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Home / Government / US economy adds 146K jobs, rate falls to 7.7 percent

US economy adds 146K jobs, rate falls to 7.7 percent

By ?CHRISTOPHER S. RUGABER?
AP Economics Writer

A National Grid crew from Fredonia, N.Y., repairs power lines Nov. 7 that were brought down from the effects of Superstorm Sandy. Sandy's effect on unemployment figures was much smaller than many analysts had predicted, although the construction industry shed 20,000 temporary jobs in November because of the storm. (AP File Photo/Kathy Kmonicek)

WASHINGTON (AP) – The U.S. economy added 146,000 jobs in November and the unemployment rate fell to 7.7 percent, the lowest since December 2008. The government said Superstorm Sandy had only a minimal effect on the figures.

The Labor Department’s report Friday offered a mixed picture of the economy.

Hiring remained steady during the storm and in the face of looming tax increases. But the government said employers added 49,000 fewer jobs in October and September than it initially estimated.

And the unemployment rate fell to a four-year low in November from 7.9 percent in October mostly because more people stopped looking for work and weren’t counted as unemployed.

The report “is something of a mixed bag but, on balance, it’s a positive,” said Paul Ashworth, an economist at Capital Economics.

Sandy’s effect on the figures was much smaller many analysts had predicted. The government noted that as long as employees worked at least one day during a pay period – two weeks for most people – its survey would have counted them as employed.

Still, there were signs that the storm disrupted economic activity. Construction employment dropped by 20,000. And weather prevented 369,000 people from getting to work – the most for any month in nearly two years. These workers were still counted as employed.

Since July, the economy has added an average of 158,000 jobs a month. That’s a modest pickup from 146,000 average in the first six months of the year.

The job growth suggests that most employers aren’t yet delaying hiring because of the “fiscal cliff.” That’s the combination of sharp tax increases and spending cuts set to take effect next year unless the White House and Congress reach a budget deal before then.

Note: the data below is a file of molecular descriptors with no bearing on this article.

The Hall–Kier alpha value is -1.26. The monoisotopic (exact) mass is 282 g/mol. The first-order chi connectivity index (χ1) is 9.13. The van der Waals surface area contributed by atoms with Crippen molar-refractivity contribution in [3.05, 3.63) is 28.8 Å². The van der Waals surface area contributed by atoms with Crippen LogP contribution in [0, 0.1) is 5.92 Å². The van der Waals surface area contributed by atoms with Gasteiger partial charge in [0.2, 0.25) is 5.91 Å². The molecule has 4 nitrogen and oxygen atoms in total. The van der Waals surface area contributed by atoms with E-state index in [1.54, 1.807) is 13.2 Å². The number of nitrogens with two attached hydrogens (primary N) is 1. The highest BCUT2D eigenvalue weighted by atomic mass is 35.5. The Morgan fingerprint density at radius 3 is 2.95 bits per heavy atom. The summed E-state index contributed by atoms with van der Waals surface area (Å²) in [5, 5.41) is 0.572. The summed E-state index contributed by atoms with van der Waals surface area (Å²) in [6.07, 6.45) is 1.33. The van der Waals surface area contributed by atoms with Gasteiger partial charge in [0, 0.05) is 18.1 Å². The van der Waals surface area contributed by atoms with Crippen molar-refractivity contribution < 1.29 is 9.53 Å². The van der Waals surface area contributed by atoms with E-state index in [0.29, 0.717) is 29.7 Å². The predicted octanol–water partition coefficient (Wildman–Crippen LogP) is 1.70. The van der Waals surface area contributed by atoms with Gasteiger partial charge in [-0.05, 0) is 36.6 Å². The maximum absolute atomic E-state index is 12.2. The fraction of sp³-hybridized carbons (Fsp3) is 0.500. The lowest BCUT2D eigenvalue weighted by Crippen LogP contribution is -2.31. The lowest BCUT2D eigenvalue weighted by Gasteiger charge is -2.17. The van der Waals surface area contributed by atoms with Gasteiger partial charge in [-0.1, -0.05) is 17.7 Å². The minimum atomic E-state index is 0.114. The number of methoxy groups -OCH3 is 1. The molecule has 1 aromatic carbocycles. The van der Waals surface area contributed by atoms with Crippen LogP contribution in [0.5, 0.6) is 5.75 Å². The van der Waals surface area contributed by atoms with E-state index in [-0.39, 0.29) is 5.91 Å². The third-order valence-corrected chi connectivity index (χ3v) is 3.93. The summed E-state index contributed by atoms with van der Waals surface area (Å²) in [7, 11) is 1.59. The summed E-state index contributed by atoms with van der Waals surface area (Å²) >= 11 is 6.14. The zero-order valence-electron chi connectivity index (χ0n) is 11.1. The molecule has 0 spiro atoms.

There is “no obvious impact from the looming fiscal cliff yet,” Ashworth added, “but it could still have a greater effect on December’s figures.”

Last month, retailers added 53,000 positions. Temporary help companies added 18,000 and education and health care also gained 18,000.

Auto manufacturers added nearly 10,000 jobs.

Still, overall manufacturing jobs fell 7,000. That was pushed down by a loss of 12,000 jobs in food manufacturing that likely reflects the layoff of workers at Hostess.

Sandy forced restaurants, retailers and other businesses to close in late October and early November in 24 states, particularly in the Northeast.

The U.S. grew at a solid 2.7 percent annual rate in the July-September quarter. But many economists say growth is slowing to a 1.5 percent rate in the October-December quarter, largely because of the storm and threat of the fiscal cliff. That’s not enough growth to lower the unemployment rate.

The storm held back consumer spending and income, which drive economic growth. Consumer spending declined in October and work interruptions caused by Sandy reduced wages and salaries that month by about $18 billion at an annual rate, the government said.

Still, many say economic growth could accelerate next year if the fiscal cliff is avoided. The economy is also expected to get a boost from efforts to rebuild in the Northeast after the storm.

Copyright 2019 The Associated Press. All rights reserved. This material may not be published, broadcast, rewritten, or redistributed.

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